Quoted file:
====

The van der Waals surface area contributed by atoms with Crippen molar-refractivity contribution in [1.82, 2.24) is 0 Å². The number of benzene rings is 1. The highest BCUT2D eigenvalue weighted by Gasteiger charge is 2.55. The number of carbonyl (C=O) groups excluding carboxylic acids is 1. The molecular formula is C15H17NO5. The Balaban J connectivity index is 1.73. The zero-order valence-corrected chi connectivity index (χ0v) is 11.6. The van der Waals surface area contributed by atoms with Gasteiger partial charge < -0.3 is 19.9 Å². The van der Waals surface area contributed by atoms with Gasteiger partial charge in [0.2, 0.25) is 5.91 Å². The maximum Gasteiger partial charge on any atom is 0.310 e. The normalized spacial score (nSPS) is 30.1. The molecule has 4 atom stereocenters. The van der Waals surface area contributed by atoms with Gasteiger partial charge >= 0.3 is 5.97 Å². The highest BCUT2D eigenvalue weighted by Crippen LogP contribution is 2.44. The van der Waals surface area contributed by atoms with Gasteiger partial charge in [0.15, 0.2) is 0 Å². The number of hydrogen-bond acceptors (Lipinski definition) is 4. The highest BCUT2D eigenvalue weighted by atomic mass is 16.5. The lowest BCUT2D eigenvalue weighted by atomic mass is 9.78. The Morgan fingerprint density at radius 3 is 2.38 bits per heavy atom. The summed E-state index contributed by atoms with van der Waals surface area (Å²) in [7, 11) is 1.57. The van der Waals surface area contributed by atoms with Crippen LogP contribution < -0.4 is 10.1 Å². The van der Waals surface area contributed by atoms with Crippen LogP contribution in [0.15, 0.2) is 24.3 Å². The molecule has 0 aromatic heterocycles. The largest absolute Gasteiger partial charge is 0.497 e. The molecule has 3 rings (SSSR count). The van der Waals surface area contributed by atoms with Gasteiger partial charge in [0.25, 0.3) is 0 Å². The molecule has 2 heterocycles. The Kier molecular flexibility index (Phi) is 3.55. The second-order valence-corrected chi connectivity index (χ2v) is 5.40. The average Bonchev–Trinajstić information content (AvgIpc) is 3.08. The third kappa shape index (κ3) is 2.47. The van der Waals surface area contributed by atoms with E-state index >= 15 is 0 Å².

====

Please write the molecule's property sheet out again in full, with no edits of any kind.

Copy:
The van der Waals surface area contributed by atoms with Crippen molar-refractivity contribution in [1.82, 2.24) is 0 Å². The number of benzene rings is 1. The highest BCUT2D eigenvalue weighted by Gasteiger charge is 2.55. The number of carbonyl (C=O) groups excluding carboxylic acids is 1. The molecular formula is C15H17NO5. The Balaban J connectivity index is 1.73. The zero-order valence-corrected chi connectivity index (χ0v) is 11.6. The van der Waals surface area contributed by atoms with Gasteiger partial charge < -0.3 is 19.9 Å². The van der Waals surface area contributed by atoms with Gasteiger partial charge in [0.2, 0.25) is 5.91 Å². The maximum Gasteiger partial charge on any atom is 0.310 e. The normalized spacial score (nSPS) is 30.1. The molecule has 4 atom stereocenters. The van der Waals surface area contributed by atoms with Gasteiger partial charge >= 0.3 is 5.97 Å². The highest BCUT2D eigenvalue weighted by Crippen LogP contribution is 2.44. The van der Waals surface area contributed by atoms with Gasteiger partial charge in [0.15, 0.2) is 0 Å². The number of hydrogen-bond acceptors (Lipinski definition) is 4. The highest BCUT2D eigenvalue weighted by atomic mass is 16.5. The lowest BCUT2D eigenvalue weighted by atomic mass is 9.78. The Morgan fingerprint density at radius 3 is 2.38 bits per heavy atom. The summed E-state index contributed by atoms with van der Waals surface area (Å²) in [7, 11) is 1.57. The van der Waals surface area contributed by atoms with Crippen LogP contribution < -0.4 is 10.1 Å². The van der Waals surface area contributed by atoms with Crippen LogP contribution in [0.15, 0.2) is 24.3 Å². The molecule has 0 aromatic heterocycles. The largest absolute Gasteiger partial charge is 0.497 e. The molecule has 3 rings (SSSR count). The van der Waals surface area contributed by atoms with Gasteiger partial charge in [0.25, 0.3) is 0 Å². The molecule has 2 heterocycles. The Kier molecular flexibility index (Phi) is 3.55. The second-order valence-corrected chi connectivity index (χ2v) is 5.40. The average Bonchev–Trinajstić information content (AvgIpc) is 3.08. The third kappa shape index (κ3) is 2.47. The van der Waals surface area contributed by atoms with E-state index >= 15 is 0 Å².